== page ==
This movie’s actually kind of, well, gross, but it’s one of those movies you have to see (or at least say you’ve seen) if you consider yourself any kind of “film lover.” Why? Hey, we don’t make the rules. Actually, Last Tango in Paris is considered one of the great tragic romances, with an American widower (Marlon Brando) who’s trying to come to terms with his wife’s sudden suicide striking up an even more sudden, anonymous affair with a French woman (Maria Schneider) who’s on the verge of getting married herself. Director Bernardo Bertolucci explores both grief and lust in all of their histrionic selfishness, with a mumbling Brando delivering a wild, unpredictable performance full of animalistic rage and swaggering, drunken bravado (and Schneider just trying to keep up). Whatever, though — it’s the sex that you’ve come for, and while their sometimes bizarre couplings may inspire discomfort more than titillation, they’re the key elements to one of the greatest mysteries in the history of erotic cinema: Did they really do it? Well, Brando is a notorious method actor, and Bertolucci is simply notorious, so you fill in the blanks — though, ultimately, there may not be any blanks that need filling. If nothing else, after dancing this Tango, you won’t look at butter the same way ever again.
“She talks too much,” says Greta as she hangs up the phone, signaling even more that the time for talk is over as she begins kissing her live-in girlfriend, Lucy (Ally Sheedy). Their would-be impromptu lovemaking session on the couch is cut short, however, when the heroin-addicted Greta passes out right when Lucy is about to really get busy. All is not well with this relationship, and it’s time for a change — luckily, a leak in her ceiling causes their downstairs neighbor, Syd (Radha Mitchell), to come knocking; soon, Lucy has returned to her career as a professional photographer with Syd as her editor, though their collaboration doesn’t stay strictly professional for very long. Director Lisa Cholodenko (who would later explore another complex lesbian relationship in The Kids Are All Right) deftly passes no judgments on these confused, passionate souls, leaving them to work out their many, many issues at their own pace; this hands-off and almost elusive approach to the story turns High Art into a strangely dream-like, almost voyeuristic experience — you always feel like you’re in the corner of the room with these people, and you probably shouldn’t be, and yet here you are, watching away as they grope and grind and cry and scream, struggling to find happiness while embracing supposed social taboos. High Art is a fiery, dripping, aching pleasure.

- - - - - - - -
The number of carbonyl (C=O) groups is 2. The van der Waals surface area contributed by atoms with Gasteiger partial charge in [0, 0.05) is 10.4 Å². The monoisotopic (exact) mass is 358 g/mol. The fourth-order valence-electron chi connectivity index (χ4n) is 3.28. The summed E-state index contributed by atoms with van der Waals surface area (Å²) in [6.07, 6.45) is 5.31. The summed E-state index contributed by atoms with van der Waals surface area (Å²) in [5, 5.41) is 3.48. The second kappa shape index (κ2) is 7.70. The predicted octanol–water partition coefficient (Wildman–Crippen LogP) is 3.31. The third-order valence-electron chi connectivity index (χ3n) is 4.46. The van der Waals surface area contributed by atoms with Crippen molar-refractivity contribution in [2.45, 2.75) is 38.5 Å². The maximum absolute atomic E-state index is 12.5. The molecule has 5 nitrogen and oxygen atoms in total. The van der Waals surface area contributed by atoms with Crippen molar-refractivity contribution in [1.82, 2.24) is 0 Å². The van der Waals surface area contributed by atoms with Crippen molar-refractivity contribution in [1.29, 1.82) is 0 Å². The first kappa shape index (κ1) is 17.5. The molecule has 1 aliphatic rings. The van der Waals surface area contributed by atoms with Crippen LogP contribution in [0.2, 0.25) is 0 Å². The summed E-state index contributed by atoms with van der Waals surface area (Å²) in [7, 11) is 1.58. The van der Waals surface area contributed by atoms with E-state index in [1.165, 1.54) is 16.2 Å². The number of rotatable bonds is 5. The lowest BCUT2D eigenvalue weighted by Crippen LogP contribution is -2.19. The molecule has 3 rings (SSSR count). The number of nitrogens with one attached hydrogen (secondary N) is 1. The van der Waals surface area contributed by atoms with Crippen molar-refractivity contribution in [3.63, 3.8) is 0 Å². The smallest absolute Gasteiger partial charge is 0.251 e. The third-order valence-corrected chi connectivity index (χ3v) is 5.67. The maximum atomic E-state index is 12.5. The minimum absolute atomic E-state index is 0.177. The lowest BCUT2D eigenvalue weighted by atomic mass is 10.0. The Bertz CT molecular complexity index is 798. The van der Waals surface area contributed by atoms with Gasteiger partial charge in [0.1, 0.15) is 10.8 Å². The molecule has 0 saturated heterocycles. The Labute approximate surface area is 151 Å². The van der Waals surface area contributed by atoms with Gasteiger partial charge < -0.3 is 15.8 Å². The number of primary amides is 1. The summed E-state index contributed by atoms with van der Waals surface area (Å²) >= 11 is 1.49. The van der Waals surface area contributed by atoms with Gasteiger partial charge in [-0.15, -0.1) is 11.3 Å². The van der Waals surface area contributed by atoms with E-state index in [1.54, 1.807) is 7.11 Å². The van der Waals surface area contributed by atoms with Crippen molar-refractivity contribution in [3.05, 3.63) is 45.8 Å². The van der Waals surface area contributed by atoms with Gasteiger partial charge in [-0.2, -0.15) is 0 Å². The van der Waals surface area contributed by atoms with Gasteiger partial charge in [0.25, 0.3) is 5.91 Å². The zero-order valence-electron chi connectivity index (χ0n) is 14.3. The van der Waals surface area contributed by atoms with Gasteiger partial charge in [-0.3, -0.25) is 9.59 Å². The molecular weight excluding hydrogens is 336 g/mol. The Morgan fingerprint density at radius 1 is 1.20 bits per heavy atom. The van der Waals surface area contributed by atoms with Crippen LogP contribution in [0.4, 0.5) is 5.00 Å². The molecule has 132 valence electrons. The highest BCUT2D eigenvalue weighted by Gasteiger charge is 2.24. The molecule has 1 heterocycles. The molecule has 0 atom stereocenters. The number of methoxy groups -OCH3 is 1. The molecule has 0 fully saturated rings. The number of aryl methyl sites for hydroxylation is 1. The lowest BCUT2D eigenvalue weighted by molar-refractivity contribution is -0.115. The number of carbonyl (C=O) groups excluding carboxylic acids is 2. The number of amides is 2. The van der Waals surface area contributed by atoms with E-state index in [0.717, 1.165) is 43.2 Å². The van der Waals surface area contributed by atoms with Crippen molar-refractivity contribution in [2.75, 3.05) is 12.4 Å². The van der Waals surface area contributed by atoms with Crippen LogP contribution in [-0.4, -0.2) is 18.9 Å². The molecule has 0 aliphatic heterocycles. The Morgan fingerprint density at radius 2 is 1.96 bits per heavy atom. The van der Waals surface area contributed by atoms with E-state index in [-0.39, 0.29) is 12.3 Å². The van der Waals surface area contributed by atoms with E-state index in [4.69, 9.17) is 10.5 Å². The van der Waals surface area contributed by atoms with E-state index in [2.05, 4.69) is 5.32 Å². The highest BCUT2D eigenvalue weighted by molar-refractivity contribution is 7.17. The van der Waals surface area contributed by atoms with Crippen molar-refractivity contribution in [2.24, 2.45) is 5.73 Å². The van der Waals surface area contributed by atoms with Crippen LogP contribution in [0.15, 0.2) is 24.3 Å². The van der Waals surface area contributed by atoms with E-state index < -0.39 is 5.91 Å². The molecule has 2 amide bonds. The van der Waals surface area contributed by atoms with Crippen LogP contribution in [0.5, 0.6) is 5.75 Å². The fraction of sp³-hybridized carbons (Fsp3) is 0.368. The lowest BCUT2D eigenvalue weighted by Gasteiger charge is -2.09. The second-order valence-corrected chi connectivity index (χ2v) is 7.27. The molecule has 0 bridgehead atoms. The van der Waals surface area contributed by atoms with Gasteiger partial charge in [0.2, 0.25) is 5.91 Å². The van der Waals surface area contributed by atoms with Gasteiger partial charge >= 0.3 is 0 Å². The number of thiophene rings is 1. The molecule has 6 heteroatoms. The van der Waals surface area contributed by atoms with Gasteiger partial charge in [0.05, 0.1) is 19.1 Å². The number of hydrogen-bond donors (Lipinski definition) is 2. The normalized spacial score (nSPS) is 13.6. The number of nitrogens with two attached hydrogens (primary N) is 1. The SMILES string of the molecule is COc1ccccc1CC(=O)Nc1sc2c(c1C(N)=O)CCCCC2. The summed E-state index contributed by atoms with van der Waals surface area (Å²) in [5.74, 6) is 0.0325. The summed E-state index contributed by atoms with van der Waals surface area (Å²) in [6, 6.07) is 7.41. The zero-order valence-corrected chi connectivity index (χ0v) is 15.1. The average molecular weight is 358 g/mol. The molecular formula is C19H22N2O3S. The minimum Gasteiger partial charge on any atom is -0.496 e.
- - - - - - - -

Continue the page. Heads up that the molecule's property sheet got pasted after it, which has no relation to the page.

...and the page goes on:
Be warned, ye of wanderlust: there is no true “paradise.”Everything is grand for young Richard (Leonardo DiCaprio) when he first finds the secluded beach that serves as a home to a bunch of hippies who don’t want to deal with things like jobs and credit cards; he frolics in the sun and sand all day, chain-smoking, fighting off sharks, playing GameBoy and eventually banging the hot French girl he met en route (Virginie Ledoyen). However, when he accompanies the community’s stern matriarch, Sal (Tilda Swinton), to the mainland for a supply run, he reveals that he gave a map to their precious hideaway to a bunch of strangers — something you’re not ever supposed to do (the beach is kind of like Fight Club, and you know the first two rules of Fight Club). In exchange for her not telling the others about his little faux pas, they engage in one of the most impossibly art-directed sex scenes ever filmed, their silhouettes obscured behind tattered Thailand curtains as they furiously writhe in a rather uncomfortable and inconvenient-looking sexual position (is it really worth all that trouble?). Anyway, this exercise in “sex is power” causes all sorts of problems with the Frenchie when they return (never mind that she had cheated on her own boyfriend with Richard), which marks the beginning of the end for their merry band of sun-burned self-isolationists. See? There’s no “paradise” that’s safe from sexual jealousy and eventually defaulting to maniacal fascism.